The parallelism of this speech and Romeo’s words when he first sees Juliet intensifies the effect of dramatic irony, which in turns enhances the tragedy of Romeo and Juliet. Also, the contrast between Romeo’s artificial language at the beginning of the play and his spontaneous idiom after he matures is intrinsic to the play. Hence omission modifies the dramatic design intended by Shakespeare. “By producing the illusion of transparency,” as Venuti suggests, “a fluent translation masquerades as true semantic equivalence when it in fact inscribes the foreign text with a partial interpretation…” (21). Thus although the “poetic version” conveys the lyricism of the original, it does not adequately represent the intended tone or tones of the source text since the dramatic as well as the cultural aspects of the play cannot be divorced from the lyrical. Venuti, in The Translator’s Invisibility, explains that a fluent strategy acculturates the ST by opting for “a domesticating method” which involves “an ethnocentric reduction of the foreign text to target-language cultural values (20). (italics mine) In the third version, Enani resists the constraints of pragmatic conditions and reproduces the Shakespearean text in all its formal, stylistic and semantic components. This, however, does not imply that the translation creates an impression of alienation or minimizes the involvement of the Arabic reader. The target text is rendered linguistically and artistically in a framework true to the Arabic language and the Arabic reader. Thus the translator manages to strike a compromise between source text rhetorical meaning and target text rhetorical conventions. The following famous lines are an illustration. Romeo addresses Juliet:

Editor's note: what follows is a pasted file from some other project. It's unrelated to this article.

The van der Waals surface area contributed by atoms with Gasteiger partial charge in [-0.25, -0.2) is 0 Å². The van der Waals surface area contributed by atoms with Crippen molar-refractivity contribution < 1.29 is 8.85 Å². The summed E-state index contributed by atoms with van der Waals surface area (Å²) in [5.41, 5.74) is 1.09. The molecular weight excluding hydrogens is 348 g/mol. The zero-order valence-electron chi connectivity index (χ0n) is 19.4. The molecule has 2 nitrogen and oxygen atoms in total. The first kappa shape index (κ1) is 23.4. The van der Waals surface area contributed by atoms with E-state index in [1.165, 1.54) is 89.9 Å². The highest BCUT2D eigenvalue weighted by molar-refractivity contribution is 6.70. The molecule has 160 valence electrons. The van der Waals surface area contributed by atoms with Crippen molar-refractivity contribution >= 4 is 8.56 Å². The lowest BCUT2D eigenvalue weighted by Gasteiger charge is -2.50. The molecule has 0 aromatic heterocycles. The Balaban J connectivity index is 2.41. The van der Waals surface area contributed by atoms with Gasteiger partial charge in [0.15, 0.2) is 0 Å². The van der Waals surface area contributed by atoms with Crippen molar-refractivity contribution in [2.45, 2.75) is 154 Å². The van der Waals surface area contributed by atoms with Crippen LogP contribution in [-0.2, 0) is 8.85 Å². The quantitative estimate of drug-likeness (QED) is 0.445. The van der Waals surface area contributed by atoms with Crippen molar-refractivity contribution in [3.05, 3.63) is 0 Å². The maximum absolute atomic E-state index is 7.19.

Arise, fair sun, and kill the envious moon, Who is already sick and pale with grief That thou her maid art far more fair than she. Be not her maid, since she is envious; Her vestal livery is but sick and green, And none but fools do wear it; cast it off. (II.i.49-51)

The translation dexterously resolves many difficulties. Among these, the moon which is masculine in Arabic is feminine in English. Also the lines are loaded with cultural allusions. “Maid” refers the reader to unmarried maidens, the servants of Diana, the virgin goddess of the moon. This is explained by the translator in the end-notes. The lines also refer to the dress (livery) worn by Diana’s servants (vestals) which is sickly green in colour. Envious people were said to be “green with envy” (greensickness or lack of blood). Finally, the jester or fool usually wore green. The translation reads:

هيا اسطعى شمسى الجميلة وامحقى البدر الحسود
لقد بدا الشحوب فى محياه العليل أسفا
إذ إن إحدى راهباته فاقته حسنا
فلتتركيه إذن لأنه يغار منك
بل إن أثواب العذارى ذات لون أصفر سقيم
فلتخلعى ذاك الرداء لأنه ثوب الغباء!(ص113-114)